The course last weekend had a slightly different, if more morbid angle. What to do if you and/or your friend(s) get caught in an avalanche situation. How to think, what reactions to have. How to dig people out, then judge their physical state, and give them first aid. How to stay alive and keep people alive.
The question I found myself asking throughout the weekend was, How would I react if this happened to me? Could I keep myself calm enough to track down a friend and dig him or her out? Would I remember everything I was supposed to get done? Could I save someones life?
This guy could:
The day was a flood of information and stories. Although it wasn't incredibly structured, it was really cool to get an idea of how an avalanche rescue squad works, and thinks. After lunch, we went out behind the station to practice digging snow caves, shelters, and the proper technique to remove and avalanche victim from the snow. And then it happened.
|My Swedish friend Joel shows off the snow cave we're building.|
"There's been an avalanche. I have to go."
All of a sudden, the station was a flurry of action. Everyone was grabbing their gear and tensing for action. As our group of 20 or so students looked on timidly, no less than 3 helicopter loads of rescuers, including two dogs, were flown out to the site of the avalanche almost immediately. Luckily, the avalanche had happened quite close to the station, about 5 minutes helicopter flight away.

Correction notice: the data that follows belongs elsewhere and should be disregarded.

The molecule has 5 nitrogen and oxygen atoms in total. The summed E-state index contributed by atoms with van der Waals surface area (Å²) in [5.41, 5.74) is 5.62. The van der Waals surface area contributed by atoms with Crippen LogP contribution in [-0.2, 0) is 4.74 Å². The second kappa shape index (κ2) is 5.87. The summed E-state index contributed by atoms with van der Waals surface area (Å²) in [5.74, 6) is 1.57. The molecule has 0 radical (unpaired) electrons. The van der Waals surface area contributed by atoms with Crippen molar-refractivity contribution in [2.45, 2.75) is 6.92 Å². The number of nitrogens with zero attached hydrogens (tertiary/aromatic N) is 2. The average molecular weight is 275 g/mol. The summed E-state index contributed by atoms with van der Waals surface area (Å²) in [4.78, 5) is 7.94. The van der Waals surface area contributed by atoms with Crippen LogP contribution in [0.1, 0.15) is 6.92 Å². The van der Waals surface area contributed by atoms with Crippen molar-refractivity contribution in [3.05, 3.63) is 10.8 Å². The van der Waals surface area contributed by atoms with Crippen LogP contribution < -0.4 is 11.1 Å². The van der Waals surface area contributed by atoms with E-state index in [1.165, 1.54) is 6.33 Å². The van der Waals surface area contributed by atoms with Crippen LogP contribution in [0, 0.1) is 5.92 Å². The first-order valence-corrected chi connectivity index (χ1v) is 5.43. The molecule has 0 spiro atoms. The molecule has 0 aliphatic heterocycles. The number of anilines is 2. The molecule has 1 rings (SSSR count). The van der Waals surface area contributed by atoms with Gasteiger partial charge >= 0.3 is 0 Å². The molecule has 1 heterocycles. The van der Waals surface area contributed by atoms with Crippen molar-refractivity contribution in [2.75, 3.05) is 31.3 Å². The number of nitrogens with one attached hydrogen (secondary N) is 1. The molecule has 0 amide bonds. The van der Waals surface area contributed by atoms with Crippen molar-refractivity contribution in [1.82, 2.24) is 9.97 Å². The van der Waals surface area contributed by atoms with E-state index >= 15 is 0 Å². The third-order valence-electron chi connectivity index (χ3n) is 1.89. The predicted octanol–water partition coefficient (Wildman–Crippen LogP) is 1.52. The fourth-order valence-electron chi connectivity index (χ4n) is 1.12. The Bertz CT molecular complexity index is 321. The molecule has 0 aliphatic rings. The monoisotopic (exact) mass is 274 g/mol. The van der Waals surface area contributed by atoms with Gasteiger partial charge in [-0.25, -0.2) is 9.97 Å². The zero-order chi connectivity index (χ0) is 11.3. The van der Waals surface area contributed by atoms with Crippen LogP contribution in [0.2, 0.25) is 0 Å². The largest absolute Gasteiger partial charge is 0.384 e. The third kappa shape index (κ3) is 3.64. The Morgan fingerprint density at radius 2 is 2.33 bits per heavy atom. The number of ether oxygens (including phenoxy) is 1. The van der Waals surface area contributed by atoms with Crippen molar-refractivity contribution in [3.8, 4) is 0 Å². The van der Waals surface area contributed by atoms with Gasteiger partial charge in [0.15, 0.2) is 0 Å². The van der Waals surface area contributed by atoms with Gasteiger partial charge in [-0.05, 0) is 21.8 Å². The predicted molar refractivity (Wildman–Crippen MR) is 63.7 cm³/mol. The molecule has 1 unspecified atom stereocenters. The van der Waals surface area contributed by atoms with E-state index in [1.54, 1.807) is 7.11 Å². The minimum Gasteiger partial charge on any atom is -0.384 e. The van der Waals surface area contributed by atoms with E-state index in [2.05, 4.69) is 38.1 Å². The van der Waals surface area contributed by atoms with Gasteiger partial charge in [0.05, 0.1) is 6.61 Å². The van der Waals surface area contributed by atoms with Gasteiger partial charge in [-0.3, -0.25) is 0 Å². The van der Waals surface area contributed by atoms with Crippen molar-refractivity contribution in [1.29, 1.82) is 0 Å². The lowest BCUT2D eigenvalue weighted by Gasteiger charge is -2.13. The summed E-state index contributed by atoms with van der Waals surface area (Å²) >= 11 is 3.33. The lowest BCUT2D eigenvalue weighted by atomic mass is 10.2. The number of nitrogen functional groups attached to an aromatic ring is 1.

|Rescuer + dog get ready to get in the helicopter.|
A couple of hours later, all the rescuers, as well as Benjamin, had arrived back at the station. He didn't even look like he had broken a sweat. "Two buried, one was under the snow for 15 minutes, but wasn't in bad shape. The other was only buried to his waist and was able to dig himself out. One broken leg." he stated matter-of-factually. And continued to teach us about first-aid on avalanche victims.
So heroes now-a-days don't wear capes and Lycra. They wear avalanche transceivers and LaSportiva high-altitude climbing boots. They stay calm in one of the most stressful situations I can imagine. They are sometimes lowered down to the site of the avalanche on 90-meter cables (true story. The helicopter pilot told us this). Which is kind of superhero-like if you ask me.
- The Wild Bazilchuk